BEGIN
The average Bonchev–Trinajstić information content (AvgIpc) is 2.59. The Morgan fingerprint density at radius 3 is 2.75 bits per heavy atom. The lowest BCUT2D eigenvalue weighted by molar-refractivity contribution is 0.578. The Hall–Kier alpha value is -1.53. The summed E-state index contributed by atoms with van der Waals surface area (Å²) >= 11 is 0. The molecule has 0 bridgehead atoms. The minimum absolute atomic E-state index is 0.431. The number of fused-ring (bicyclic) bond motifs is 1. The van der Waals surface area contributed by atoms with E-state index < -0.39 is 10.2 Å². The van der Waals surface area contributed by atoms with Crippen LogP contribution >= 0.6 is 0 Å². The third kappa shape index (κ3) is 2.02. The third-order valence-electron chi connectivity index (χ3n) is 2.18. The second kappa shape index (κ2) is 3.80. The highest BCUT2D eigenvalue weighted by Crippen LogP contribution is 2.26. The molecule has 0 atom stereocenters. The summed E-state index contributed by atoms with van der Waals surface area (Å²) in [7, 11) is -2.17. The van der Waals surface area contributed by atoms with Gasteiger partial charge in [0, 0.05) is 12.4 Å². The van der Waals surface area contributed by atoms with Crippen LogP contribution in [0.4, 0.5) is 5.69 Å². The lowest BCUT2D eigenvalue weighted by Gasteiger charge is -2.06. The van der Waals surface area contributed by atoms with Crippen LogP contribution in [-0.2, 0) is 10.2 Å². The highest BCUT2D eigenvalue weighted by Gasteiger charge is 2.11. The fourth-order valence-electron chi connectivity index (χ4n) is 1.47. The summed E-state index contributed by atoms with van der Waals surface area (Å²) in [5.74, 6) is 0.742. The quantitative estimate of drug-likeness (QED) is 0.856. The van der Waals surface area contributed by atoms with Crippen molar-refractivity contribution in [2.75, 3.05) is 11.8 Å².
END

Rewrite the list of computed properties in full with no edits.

The average Bonchev–Trinajstić information content (AvgIpc) is 2.59. The Morgan fingerprint density at radius 3 is 2.75 bits per heavy atom. The lowest BCUT2D eigenvalue weighted by molar-refractivity contribution is 0.578. The Hall–Kier alpha value is -1.53. The summed E-state index contributed by atoms with van der Waals surface area (Å²) >= 11 is 0. The molecule has 0 bridgehead atoms. The minimum absolute atomic E-state index is 0.431. The number of fused-ring (bicyclic) bond motifs is 1. The van der Waals surface area contributed by atoms with E-state index < -0.39 is 10.2 Å². The van der Waals surface area contributed by atoms with Crippen LogP contribution >= 0.6 is 0 Å². The third kappa shape index (κ3) is 2.02. The third-order valence-electron chi connectivity index (χ3n) is 2.18. The second kappa shape index (κ2) is 3.80. The highest BCUT2D eigenvalue weighted by Crippen LogP contribution is 2.26. The molecule has 0 atom stereocenters. The summed E-state index contributed by atoms with van der Waals surface area (Å²) in [7, 11) is -2.17. The van der Waals surface area contributed by atoms with Gasteiger partial charge in [0, 0.05) is 12.4 Å². The van der Waals surface area contributed by atoms with Crippen LogP contribution in [0.4, 0.5) is 5.69 Å². The lowest BCUT2D eigenvalue weighted by Gasteiger charge is -2.06. The van der Waals surface area contributed by atoms with Crippen LogP contribution in [-0.2, 0) is 10.2 Å². The highest BCUT2D eigenvalue weighted by Gasteiger charge is 2.11. The fourth-order valence-electron chi connectivity index (χ4n) is 1.47. The summed E-state index contributed by atoms with van der Waals surface area (Å²) in [5.74, 6) is 0.742. The quantitative estimate of drug-likeness (QED) is 0.856. The van der Waals surface area contributed by atoms with Crippen molar-refractivity contribution in [2.75, 3.05) is 11.8 Å².